High-frequency data continue to reflect slowly-improving economic fundamentals. But since interest rates are still priced to a recession, equity prices are likely to continue to rise as long as there is no sign of a new economic downturn.
The first two charts show seasonally adjusted unemployment claims on a weekly and 4-week moving average basis. However you look at the data, claims have reached a new low for the current business cycle. This is consistent with the pattern of every business cycle. This recovery has been miserably slow, but it is ongoing.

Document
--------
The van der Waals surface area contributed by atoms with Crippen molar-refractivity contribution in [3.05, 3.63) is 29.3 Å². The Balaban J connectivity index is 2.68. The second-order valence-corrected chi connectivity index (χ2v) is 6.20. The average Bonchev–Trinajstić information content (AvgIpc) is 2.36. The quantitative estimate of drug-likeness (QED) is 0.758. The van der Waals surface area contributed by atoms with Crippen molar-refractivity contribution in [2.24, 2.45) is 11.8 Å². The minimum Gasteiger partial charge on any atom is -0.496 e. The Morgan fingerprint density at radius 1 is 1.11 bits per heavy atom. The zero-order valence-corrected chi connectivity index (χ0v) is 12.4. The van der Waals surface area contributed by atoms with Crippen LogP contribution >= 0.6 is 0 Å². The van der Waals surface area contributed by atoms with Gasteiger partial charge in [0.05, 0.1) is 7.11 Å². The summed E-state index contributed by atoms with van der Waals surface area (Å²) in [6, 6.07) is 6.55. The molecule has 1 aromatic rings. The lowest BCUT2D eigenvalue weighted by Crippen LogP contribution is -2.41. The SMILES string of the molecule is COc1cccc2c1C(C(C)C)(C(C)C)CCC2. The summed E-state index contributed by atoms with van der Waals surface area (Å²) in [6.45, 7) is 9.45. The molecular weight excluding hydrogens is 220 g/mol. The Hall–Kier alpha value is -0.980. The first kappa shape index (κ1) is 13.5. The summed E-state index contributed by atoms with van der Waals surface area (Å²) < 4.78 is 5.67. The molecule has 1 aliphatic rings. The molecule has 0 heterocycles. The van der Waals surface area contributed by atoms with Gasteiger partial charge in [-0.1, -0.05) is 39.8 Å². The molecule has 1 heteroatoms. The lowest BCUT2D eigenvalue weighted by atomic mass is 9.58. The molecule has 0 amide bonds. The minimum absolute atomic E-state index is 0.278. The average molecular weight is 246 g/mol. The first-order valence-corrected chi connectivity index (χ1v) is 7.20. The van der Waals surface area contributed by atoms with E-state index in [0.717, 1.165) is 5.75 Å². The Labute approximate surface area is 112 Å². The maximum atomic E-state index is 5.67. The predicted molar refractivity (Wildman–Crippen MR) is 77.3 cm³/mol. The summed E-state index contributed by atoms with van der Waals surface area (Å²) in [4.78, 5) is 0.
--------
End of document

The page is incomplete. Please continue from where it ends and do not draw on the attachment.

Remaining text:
I first showed this chart is a post back in October 2011 (and many times since then). At the time, the market was beset by fears of a Eurozone crisis, and my point was that those fears were overblown because the fundamentals of the U.S. economy—as reflected in the ongoing decline in unemployment claims—were still improving. That's still the case today. As the above chart shows, equity prices have been tracking the improvement in claims throughout this recovery. Equities offer returns that are too attractive to resist as long as the economy fails to deteriorate, especially when compared to the extremely low yields on cash and Treasuries.